Our campus has updated its Gator mascot to look more aggressive, and this old song came to mind… Samuel Woodworth (1784-1842) wrote the popular broadside ballad, “The Hunters of Kentucky,” originally known as “New Orleans,” as a tribute to Andrew Jackson’s decisive victory during the Battle of New Orleans in 1815.

YE gentlemen and ladies fair;

   Who grace this famous city,

Just listen if you’ve time to spare,

   While I rehearse a ditty;

And for the opportunity

   Conceive yourselves quite lucky,

For ‘tis not often that you see

   A hunter from Kentucky.

Oh Kentucky, the hunters of Kentucky!

   Oh Kentucky, the hunters of Kentucky!


We are a hardy, free-born race,

   Each man to fear a stranger;

Whate’er the game we join in chase

   Despoiling time and danger

And if a daring foe annoys,

   Whate’er his strength and forces,

We’ll show him that Kentucky boys

   Are Alligator horses.

Oh Kentucky, &c.


I s’pose you’ve read it in the prints,

   How Packenham attempted

To make old History Jackson wince,

   But soon his scheme repented,

For se, with rifles ready cock’d,

   Thought such occasion lucky,

And soon around the gen’ral flock’d

   The hunters of Kentucky.

Oh Kentucky, &c.


You’ve hear, I s’pose how New Orleans

   Is fam’d for wealth and beauty,

There’s girls ev’ry hue it seems,

   From snowy white to sooty,

So Packenham he made his brags

   If he in fight was luckey

He’d have their girls and cotton bags,

   In spite of old Kentucky.

Oh Kentucky, &c.


But Jackson he was wide awake,

   And was not scar’d at trifles,

For well he knew what aim we take

   With our Kentucky rifles.

So he led us down to Cypress swamp.

   The ground was low and mucky,

There stood John Bull in martial pomp

   And here was old Kentucky.

Oh Kentucky, &c.


A bank was rais’d to hide our breasts,

   Not that we thought of dying,

But that we always like to rest,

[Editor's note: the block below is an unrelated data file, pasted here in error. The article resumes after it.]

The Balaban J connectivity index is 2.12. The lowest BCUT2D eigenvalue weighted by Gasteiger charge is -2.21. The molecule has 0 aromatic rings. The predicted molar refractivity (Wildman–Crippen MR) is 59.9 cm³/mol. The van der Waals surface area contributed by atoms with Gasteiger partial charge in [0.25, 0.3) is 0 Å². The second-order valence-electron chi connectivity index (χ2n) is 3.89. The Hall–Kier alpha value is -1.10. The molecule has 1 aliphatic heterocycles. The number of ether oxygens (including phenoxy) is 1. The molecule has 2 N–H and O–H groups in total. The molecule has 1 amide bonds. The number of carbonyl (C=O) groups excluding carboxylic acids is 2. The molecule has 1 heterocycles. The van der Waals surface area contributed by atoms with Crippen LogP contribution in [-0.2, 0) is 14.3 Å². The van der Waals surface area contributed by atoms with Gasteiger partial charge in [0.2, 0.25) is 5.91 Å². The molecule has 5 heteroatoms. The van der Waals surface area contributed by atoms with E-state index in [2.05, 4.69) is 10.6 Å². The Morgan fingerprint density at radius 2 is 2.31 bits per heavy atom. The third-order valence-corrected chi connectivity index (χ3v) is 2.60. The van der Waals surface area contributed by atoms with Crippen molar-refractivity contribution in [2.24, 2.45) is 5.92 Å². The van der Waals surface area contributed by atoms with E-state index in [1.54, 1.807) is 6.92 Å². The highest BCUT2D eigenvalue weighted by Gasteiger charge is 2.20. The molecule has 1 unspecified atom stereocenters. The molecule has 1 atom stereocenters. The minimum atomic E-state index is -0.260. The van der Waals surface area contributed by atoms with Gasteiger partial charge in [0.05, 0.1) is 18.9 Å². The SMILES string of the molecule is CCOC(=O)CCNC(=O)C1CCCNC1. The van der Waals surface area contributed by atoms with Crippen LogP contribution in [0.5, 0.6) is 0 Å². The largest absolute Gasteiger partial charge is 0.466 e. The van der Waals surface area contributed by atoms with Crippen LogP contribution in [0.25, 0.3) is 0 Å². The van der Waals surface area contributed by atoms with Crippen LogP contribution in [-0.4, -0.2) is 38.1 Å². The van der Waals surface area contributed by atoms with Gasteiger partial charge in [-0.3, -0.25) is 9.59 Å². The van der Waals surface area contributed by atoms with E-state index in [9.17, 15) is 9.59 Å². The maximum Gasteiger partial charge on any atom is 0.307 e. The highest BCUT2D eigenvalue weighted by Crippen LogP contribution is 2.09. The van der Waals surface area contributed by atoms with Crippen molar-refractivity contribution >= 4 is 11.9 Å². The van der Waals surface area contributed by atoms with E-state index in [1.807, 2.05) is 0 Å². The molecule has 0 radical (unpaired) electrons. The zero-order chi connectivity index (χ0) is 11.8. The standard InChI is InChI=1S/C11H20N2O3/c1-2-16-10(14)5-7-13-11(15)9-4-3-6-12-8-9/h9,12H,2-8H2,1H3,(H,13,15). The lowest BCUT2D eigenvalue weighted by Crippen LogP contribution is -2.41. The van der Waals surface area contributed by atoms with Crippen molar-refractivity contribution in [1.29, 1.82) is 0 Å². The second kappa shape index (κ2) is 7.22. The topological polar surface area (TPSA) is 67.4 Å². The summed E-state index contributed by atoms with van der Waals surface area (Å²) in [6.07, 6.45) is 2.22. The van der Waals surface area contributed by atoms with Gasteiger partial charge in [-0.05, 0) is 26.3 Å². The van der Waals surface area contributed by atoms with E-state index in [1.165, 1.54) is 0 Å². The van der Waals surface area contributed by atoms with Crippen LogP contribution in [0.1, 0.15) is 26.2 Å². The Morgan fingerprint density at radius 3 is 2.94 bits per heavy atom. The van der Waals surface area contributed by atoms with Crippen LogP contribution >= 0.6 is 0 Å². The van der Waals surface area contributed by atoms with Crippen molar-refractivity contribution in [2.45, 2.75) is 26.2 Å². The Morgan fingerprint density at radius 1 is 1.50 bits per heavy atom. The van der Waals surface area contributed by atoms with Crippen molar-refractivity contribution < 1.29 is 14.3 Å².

Unless the game is flying.

Behind it stood our little force.

   None wished it to be greater,

For ev’ry man was half a horse,

   And half an alligator.

Oh Kentucky, &c.


They did not let our patience tire,

   Before they show’d their faces;

We did not choose to waste our fire,

   So snugly kept our places.

But when so near we saw them wink,

   We thought it time to stop ‘em,

And ‘twould have done you good I think,

   To see Kentuckians drop ‘em.

Oh Kentucky, &c.


They found, at last, ‘twas vain to fight,

   Where head was all the booty,

And so they wisely took flight,

   And left us all our beauty.

And now, if danger e’er annoys,

   Remember what our trade is,

Just send for us Kentucky boys,

   And we’ll protect ye, ladies.

Oh Kentucky, &c.

The song became Jackson’s presidential campaign song in 1828, and the song found its way into popular culture when author James Fennimore Cooper mentioned it in his 1827 novel called The Prairie. He went on to write the classic broadside ballad called, “The Old Oaken Bucket” that was published in the New York Republican Chronicle on June 3, 1818 and was later set to music by George F. Kiallmark in 1826. Ol’ Samuel’s dream of crossing the country would eventually come to pass; he would find his way to San Francisco on the Pacific Coast posthumously.


From the ballad by Woodward called Hunters of Kentucky.

From the ballad by Woodward called Hunters of Kentucky.